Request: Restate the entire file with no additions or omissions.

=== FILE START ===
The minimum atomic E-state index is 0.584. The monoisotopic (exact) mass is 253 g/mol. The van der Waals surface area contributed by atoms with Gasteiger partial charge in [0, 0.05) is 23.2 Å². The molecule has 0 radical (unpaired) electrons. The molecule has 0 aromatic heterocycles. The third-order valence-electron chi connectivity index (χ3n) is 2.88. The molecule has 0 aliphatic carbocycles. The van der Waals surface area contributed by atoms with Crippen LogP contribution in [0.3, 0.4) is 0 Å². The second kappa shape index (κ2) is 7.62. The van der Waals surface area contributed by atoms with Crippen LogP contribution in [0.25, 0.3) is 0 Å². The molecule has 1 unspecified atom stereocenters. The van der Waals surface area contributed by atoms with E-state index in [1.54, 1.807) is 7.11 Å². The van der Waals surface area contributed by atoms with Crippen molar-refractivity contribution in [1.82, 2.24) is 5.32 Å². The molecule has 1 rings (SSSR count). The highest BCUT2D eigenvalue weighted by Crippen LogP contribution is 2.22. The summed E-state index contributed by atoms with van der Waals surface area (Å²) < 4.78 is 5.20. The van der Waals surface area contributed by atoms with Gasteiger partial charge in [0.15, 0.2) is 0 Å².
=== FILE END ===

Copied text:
The minimum atomic E-state index is 0.584. The monoisotopic (exact) mass is 253 g/mol. The van der Waals surface area contributed by atoms with Gasteiger partial charge in [0, 0.05) is 23.2 Å². The molecule has 0 radical (unpaired) electrons. The molecule has 0 aromatic heterocycles. The third-order valence-electron chi connectivity index (χ3n) is 2.88. The molecule has 0 aliphatic carbocycles. The van der Waals surface area contributed by atoms with Crippen LogP contribution in [0.3, 0.4) is 0 Å². The second kappa shape index (κ2) is 7.62. The van der Waals surface area contributed by atoms with Crippen LogP contribution in [0.25, 0.3) is 0 Å². The molecule has 1 unspecified atom stereocenters. The van der Waals surface area contributed by atoms with E-state index in [1.54, 1.807) is 7.11 Å². The van der Waals surface area contributed by atoms with Crippen molar-refractivity contribution in [1.82, 2.24) is 5.32 Å². The molecule has 1 rings (SSSR count). The highest BCUT2D eigenvalue weighted by Crippen LogP contribution is 2.22. The summed E-state index contributed by atoms with van der Waals surface area (Å²) < 4.78 is 5.20. The van der Waals surface area contributed by atoms with Gasteiger partial charge in [0.15, 0.2) is 0 Å².